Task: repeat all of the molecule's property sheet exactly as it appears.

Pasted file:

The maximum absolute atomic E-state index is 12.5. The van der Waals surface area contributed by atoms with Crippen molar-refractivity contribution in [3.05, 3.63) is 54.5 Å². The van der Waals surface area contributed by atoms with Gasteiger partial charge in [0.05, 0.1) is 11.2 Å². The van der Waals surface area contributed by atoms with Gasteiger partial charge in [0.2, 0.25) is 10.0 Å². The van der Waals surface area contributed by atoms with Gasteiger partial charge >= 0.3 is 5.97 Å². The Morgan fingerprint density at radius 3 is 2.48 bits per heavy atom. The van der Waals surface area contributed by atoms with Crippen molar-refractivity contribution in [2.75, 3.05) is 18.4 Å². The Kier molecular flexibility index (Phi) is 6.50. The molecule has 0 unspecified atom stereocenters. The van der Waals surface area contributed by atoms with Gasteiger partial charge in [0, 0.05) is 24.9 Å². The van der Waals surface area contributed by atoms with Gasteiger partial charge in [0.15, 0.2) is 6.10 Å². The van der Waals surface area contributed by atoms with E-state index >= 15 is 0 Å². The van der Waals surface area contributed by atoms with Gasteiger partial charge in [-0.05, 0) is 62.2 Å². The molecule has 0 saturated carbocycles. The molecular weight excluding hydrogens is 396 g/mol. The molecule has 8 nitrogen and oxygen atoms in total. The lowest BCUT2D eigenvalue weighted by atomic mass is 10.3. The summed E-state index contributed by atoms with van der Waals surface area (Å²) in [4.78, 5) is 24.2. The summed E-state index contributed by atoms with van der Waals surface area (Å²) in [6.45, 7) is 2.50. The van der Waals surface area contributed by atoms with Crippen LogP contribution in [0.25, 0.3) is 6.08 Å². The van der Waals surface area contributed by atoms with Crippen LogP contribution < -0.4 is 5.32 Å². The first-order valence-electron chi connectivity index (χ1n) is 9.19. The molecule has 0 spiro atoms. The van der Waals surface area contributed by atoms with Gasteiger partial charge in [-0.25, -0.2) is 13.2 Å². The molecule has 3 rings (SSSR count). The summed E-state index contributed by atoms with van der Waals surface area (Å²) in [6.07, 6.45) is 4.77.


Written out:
The maximum absolute atomic E-state index is 12.5. The van der Waals surface area contributed by atoms with Crippen molar-refractivity contribution in [3.05, 3.63) is 54.5 Å². The van der Waals surface area contributed by atoms with Gasteiger partial charge in [0.05, 0.1) is 11.2 Å². The van der Waals surface area contributed by atoms with Gasteiger partial charge in [0.2, 0.25) is 10.0 Å². The van der Waals surface area contributed by atoms with Gasteiger partial charge >= 0.3 is 5.97 Å². The Morgan fingerprint density at radius 3 is 2.48 bits per heavy atom. The van der Waals surface area contributed by atoms with Crippen molar-refractivity contribution in [2.75, 3.05) is 18.4 Å². The Kier molecular flexibility index (Phi) is 6.50. The molecule has 0 unspecified atom stereocenters. The van der Waals surface area contributed by atoms with Gasteiger partial charge in [0, 0.05) is 24.9 Å². The van der Waals surface area contributed by atoms with Gasteiger partial charge in [0.15, 0.2) is 6.10 Å². The van der Waals surface area contributed by atoms with E-state index >= 15 is 0 Å². The van der Waals surface area contributed by atoms with Gasteiger partial charge in [-0.05, 0) is 62.2 Å². The molecule has 0 saturated carbocycles. The molecular weight excluding hydrogens is 396 g/mol. The molecule has 8 nitrogen and oxygen atoms in total. The lowest BCUT2D eigenvalue weighted by atomic mass is 10.3. The summed E-state index contributed by atoms with van der Waals surface area (Å²) in [4.78, 5) is 24.2. The summed E-state index contributed by atoms with van der Waals surface area (Å²) in [6.45, 7) is 2.50. The van der Waals surface area contributed by atoms with Crippen LogP contribution in [0.25, 0.3) is 6.08 Å². The van der Waals surface area contributed by atoms with Crippen LogP contribution < -0.4 is 5.32 Å². The first-order valence-electron chi connectivity index (χ1n) is 9.19. The molecule has 0 spiro atoms. The van der Waals surface area contributed by atoms with Gasteiger partial charge in [-0.25, -0.2) is 13.2 Å². The molecule has 3 rings (SSSR count). The summed E-state index contributed by atoms with van der Waals surface area (Å²) in [6.07, 6.45) is 4.77.